NEW YORK (Reuters) - The dollar fell to a more than three-month low against the yen on Thursday, after the Federal Reserve signaled fewer interest rate hikes over the next two years and expressed caution about the U.S. economic outlook.
The dollar index, a measure of the greenback’s value against six major currencies, dropped to a one-month low.
Diminished U.S. rate hike expectations lessen the appeal of dollar-denominated assets.
Aside from lowering interest rate forecasts, the Fed also reduced growth and inflation expectations next year.
The Swedish crown SEK=, meanwhile, was one of the biggest gainers on Thursday, up 0.6 percent against the dollar after its central bank raised interest rates for the first time in more than seven years.
In the United States, the two-year/10-year note yield curve - widely considered an indicator of future recessions - flattened to 9 basis points. An inversion of this curve is widely considered a harbinger of recession.
(Graphic: U.S. yield curve and recessions - tmsnrt.rs/2R8aGix)
“We think market sentiment will not improve amid a more cautious Fed,” said Mazen Issa, senior FX strategist, at TD Securities in New York. “Unresolved trade disputes and an increasingly toxic U.S. political climate suggest further risk reduction is likely.”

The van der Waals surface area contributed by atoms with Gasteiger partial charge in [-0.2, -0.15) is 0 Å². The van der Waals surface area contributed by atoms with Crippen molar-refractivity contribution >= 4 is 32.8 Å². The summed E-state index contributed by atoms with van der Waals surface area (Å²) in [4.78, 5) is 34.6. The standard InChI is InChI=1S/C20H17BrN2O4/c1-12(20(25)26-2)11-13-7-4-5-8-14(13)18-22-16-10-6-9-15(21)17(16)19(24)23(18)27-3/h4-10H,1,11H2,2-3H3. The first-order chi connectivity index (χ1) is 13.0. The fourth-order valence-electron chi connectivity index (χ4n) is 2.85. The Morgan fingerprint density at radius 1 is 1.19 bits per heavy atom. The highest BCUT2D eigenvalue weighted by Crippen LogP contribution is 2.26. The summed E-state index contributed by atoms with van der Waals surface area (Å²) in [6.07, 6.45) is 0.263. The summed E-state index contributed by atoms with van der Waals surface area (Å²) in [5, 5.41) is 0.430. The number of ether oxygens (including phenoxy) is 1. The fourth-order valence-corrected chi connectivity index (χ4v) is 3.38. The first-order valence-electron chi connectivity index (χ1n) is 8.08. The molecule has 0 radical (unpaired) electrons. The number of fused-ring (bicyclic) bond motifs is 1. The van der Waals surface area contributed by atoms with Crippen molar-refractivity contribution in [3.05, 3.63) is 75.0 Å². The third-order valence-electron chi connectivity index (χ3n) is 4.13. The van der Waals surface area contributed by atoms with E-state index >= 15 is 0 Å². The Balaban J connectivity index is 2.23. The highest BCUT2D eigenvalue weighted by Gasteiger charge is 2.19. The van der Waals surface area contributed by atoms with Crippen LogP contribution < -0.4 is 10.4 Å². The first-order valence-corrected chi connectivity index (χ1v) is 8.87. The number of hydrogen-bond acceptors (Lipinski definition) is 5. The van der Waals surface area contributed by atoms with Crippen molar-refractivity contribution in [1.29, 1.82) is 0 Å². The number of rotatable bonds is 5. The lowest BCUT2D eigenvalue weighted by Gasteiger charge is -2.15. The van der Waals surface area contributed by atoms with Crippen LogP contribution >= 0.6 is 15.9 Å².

As result, Issa noted that the safe-haven yen will lead G10 currencies in gains against the U.S. dollar.
The dollar on Thursday fell to 110.82 yen JPY= against the dollar, its lowest since early September, declining for a fifth straight session. It was last down 1.4 percent at 111.13 yen.
In a widely-expected decision, the Bank of Japan on Thursday kept rates steady, maintaining its ultra-loose monetary settings.
The dollar also slid 0.8 percent .DXY against its rivals to 96.263, after earlier dropping to 96.042, its lowest in a month. The index posted its largest daily percentage drop in six weeks.
Diminishing repatriation flows have also dampened the dollar’s outlook. They peaked at nearly $300 billion in the first quarter of 2018, but shrank more than two-thirds to $93 billion in the September quarter, according to latest U.S. data.
(Graphic: U.S. company repatriation flows - tmsnrt.rs/2ScLjK3)
A rate hike by Sweden’s Riksbank was not a consensus view in the foreign exchange markets, with a Reuters poll showing two-thirds of analysts expecting the Riksbank to keep rates unchanged. The remainder predicted a tightening.
In other currency pairs, the euro EUR= rose 0.8 percent to $1.1466 EUR= building on gains on Wednesday on news that Italy had struck a deal with the European Commission over its contested 2019 budget and some solid trade data this week.
The euro earlier rose to a six-week high versus the dollar.
Reporting by Gertrude Chavez-Dreyfuss; Editing by Steve Orlofsky and Chizu Nomiyama